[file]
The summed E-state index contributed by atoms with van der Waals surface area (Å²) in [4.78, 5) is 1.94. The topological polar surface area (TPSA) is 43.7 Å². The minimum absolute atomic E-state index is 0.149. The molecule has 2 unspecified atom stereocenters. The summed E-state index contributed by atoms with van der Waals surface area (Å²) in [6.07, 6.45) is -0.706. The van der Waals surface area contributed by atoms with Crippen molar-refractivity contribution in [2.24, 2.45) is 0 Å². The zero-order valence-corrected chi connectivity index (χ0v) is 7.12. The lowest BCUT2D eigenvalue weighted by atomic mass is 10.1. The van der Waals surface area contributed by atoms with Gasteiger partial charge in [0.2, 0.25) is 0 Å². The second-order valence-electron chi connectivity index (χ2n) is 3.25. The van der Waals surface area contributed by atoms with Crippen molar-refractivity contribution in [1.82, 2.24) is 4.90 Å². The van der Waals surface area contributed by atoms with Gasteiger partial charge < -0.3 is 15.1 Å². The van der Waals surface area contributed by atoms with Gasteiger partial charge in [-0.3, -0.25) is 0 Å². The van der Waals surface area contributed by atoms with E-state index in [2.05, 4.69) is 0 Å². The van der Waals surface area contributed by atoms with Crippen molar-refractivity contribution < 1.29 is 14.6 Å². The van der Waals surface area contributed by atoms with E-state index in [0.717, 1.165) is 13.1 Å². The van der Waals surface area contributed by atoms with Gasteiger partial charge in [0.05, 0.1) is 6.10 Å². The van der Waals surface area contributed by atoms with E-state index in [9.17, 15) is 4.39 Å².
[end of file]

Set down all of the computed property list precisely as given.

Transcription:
The summed E-state index contributed by atoms with van der Waals surface area (Å²) in [4.78, 5) is 1.94. The topological polar surface area (TPSA) is 43.7 Å². The minimum absolute atomic E-state index is 0.149. The molecule has 2 unspecified atom stereocenters. The summed E-state index contributed by atoms with van der Waals surface area (Å²) in [6.07, 6.45) is -0.706. The van der Waals surface area contributed by atoms with Crippen molar-refractivity contribution in [2.24, 2.45) is 0 Å². The zero-order valence-corrected chi connectivity index (χ0v) is 7.12. The lowest BCUT2D eigenvalue weighted by atomic mass is 10.1. The van der Waals surface area contributed by atoms with Gasteiger partial charge in [0.2, 0.25) is 0 Å². The second-order valence-electron chi connectivity index (χ2n) is 3.25. The van der Waals surface area contributed by atoms with Crippen molar-refractivity contribution in [1.82, 2.24) is 4.90 Å². The van der Waals surface area contributed by atoms with Gasteiger partial charge < -0.3 is 15.1 Å². The van der Waals surface area contributed by atoms with Gasteiger partial charge in [-0.3, -0.25) is 0 Å². The van der Waals surface area contributed by atoms with E-state index in [2.05, 4.69) is 0 Å². The van der Waals surface area contributed by atoms with Crippen molar-refractivity contribution < 1.29 is 14.6 Å². The van der Waals surface area contributed by atoms with E-state index in [0.717, 1.165) is 13.1 Å². The van der Waals surface area contributed by atoms with Gasteiger partial charge in [0.05, 0.1) is 6.10 Å². The van der Waals surface area contributed by atoms with E-state index in [9.17, 15) is 4.39 Å².